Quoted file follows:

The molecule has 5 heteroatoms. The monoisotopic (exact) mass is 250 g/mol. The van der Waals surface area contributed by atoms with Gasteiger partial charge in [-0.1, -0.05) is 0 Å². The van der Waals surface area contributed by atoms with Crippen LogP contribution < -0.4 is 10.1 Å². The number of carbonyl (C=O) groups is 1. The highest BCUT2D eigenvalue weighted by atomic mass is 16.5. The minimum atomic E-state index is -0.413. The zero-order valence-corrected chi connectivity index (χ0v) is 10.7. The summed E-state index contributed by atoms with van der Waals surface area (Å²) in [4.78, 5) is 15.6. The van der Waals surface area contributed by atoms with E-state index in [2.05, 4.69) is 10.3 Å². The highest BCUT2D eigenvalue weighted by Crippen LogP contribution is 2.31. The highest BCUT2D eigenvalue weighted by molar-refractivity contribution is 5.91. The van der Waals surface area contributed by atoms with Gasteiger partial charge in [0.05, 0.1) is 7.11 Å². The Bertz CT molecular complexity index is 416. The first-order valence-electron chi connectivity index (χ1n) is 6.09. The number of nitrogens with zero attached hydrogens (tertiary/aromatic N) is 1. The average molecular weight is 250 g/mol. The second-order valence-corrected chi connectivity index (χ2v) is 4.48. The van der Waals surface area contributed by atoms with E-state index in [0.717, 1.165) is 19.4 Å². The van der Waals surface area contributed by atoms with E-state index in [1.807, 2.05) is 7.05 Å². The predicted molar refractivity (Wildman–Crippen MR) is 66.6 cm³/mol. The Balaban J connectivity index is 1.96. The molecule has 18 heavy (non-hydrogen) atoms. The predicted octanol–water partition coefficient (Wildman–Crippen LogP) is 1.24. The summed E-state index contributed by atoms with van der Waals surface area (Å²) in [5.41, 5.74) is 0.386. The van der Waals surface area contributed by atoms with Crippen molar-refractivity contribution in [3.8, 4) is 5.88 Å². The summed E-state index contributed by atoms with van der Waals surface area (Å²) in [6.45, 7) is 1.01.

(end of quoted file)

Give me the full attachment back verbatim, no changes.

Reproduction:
The molecule has 5 heteroatoms. The monoisotopic (exact) mass is 250 g/mol. The van der Waals surface area contributed by atoms with Gasteiger partial charge in [-0.1, -0.05) is 0 Å². The van der Waals surface area contributed by atoms with Crippen LogP contribution < -0.4 is 10.1 Å². The number of carbonyl (C=O) groups is 1. The highest BCUT2D eigenvalue weighted by atomic mass is 16.5. The minimum atomic E-state index is -0.413. The zero-order valence-corrected chi connectivity index (χ0v) is 10.7. The summed E-state index contributed by atoms with van der Waals surface area (Å²) in [4.78, 5) is 15.6. The van der Waals surface area contributed by atoms with E-state index in [2.05, 4.69) is 10.3 Å². The highest BCUT2D eigenvalue weighted by Crippen LogP contribution is 2.31. The highest BCUT2D eigenvalue weighted by molar-refractivity contribution is 5.91. The van der Waals surface area contributed by atoms with Gasteiger partial charge in [0.05, 0.1) is 7.11 Å². The Bertz CT molecular complexity index is 416. The first-order valence-electron chi connectivity index (χ1n) is 6.09. The number of nitrogens with zero attached hydrogens (tertiary/aromatic N) is 1. The average molecular weight is 250 g/mol. The second-order valence-corrected chi connectivity index (χ2v) is 4.48. The van der Waals surface area contributed by atoms with E-state index in [0.717, 1.165) is 19.4 Å². The van der Waals surface area contributed by atoms with E-state index in [1.807, 2.05) is 7.05 Å². The predicted molar refractivity (Wildman–Crippen MR) is 66.6 cm³/mol. The Balaban J connectivity index is 1.96. The molecule has 18 heavy (non-hydrogen) atoms. The predicted octanol–water partition coefficient (Wildman–Crippen LogP) is 1.24. The summed E-state index contributed by atoms with van der Waals surface area (Å²) in [5.41, 5.74) is 0.386. The van der Waals surface area contributed by atoms with Crippen molar-refractivity contribution in [3.8, 4) is 5.88 Å². The summed E-state index contributed by atoms with van der Waals surface area (Å²) in [6.45, 7) is 1.01.